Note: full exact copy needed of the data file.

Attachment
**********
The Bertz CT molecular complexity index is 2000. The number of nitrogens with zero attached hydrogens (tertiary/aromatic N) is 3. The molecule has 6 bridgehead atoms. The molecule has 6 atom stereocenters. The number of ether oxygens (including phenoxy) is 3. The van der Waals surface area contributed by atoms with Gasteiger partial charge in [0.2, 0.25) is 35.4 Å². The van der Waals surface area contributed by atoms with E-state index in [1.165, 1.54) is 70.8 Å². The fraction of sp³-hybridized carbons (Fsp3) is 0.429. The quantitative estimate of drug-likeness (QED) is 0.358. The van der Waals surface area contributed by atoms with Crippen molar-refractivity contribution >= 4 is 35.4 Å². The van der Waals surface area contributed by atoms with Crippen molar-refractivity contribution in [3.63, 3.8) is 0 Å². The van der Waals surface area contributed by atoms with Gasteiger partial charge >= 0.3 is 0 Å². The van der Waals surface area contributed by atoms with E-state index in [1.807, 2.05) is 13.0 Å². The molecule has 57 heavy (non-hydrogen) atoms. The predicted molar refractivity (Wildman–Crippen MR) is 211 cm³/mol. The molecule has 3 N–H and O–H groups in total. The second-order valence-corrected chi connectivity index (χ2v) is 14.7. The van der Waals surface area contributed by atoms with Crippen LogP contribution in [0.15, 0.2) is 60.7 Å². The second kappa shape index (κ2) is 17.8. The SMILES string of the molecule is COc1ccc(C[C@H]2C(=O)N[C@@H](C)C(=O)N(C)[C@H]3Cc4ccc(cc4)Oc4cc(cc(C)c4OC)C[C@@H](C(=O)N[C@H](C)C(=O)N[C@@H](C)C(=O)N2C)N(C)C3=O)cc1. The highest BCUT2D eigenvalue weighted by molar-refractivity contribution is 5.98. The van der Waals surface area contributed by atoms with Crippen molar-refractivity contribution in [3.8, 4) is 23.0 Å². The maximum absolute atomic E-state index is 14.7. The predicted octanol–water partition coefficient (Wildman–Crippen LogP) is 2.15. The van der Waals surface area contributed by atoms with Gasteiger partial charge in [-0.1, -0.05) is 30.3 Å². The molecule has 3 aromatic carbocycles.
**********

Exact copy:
The Bertz CT molecular complexity index is 2000. The number of nitrogens with zero attached hydrogens (tertiary/aromatic N) is 3. The molecule has 6 bridgehead atoms. The molecule has 6 atom stereocenters. The number of ether oxygens (including phenoxy) is 3. The van der Waals surface area contributed by atoms with Gasteiger partial charge in [0.2, 0.25) is 35.4 Å². The van der Waals surface area contributed by atoms with E-state index in [1.165, 1.54) is 70.8 Å². The fraction of sp³-hybridized carbons (Fsp3) is 0.429. The quantitative estimate of drug-likeness (QED) is 0.358. The van der Waals surface area contributed by atoms with Crippen molar-refractivity contribution >= 4 is 35.4 Å². The van der Waals surface area contributed by atoms with Crippen molar-refractivity contribution in [3.63, 3.8) is 0 Å². The van der Waals surface area contributed by atoms with Gasteiger partial charge >= 0.3 is 0 Å². The van der Waals surface area contributed by atoms with E-state index in [1.807, 2.05) is 13.0 Å². The molecule has 57 heavy (non-hydrogen) atoms. The predicted molar refractivity (Wildman–Crippen MR) is 211 cm³/mol. The molecule has 3 N–H and O–H groups in total. The second-order valence-corrected chi connectivity index (χ2v) is 14.7. The van der Waals surface area contributed by atoms with Crippen LogP contribution in [0.15, 0.2) is 60.7 Å². The second kappa shape index (κ2) is 17.8. The SMILES string of the molecule is COc1ccc(C[C@H]2C(=O)N[C@@H](C)C(=O)N(C)[C@H]3Cc4ccc(cc4)Oc4cc(cc(C)c4OC)C[C@@H](C(=O)N[C@H](C)C(=O)N[C@@H](C)C(=O)N2C)N(C)C3=O)cc1. The highest BCUT2D eigenvalue weighted by molar-refractivity contribution is 5.98. The van der Waals surface area contributed by atoms with Crippen molar-refractivity contribution in [3.8, 4) is 23.0 Å². The maximum absolute atomic E-state index is 14.7. The predicted octanol–water partition coefficient (Wildman–Crippen LogP) is 2.15. The van der Waals surface area contributed by atoms with Gasteiger partial charge in [-0.1, -0.05) is 30.3 Å². The molecule has 3 aromatic carbocycles.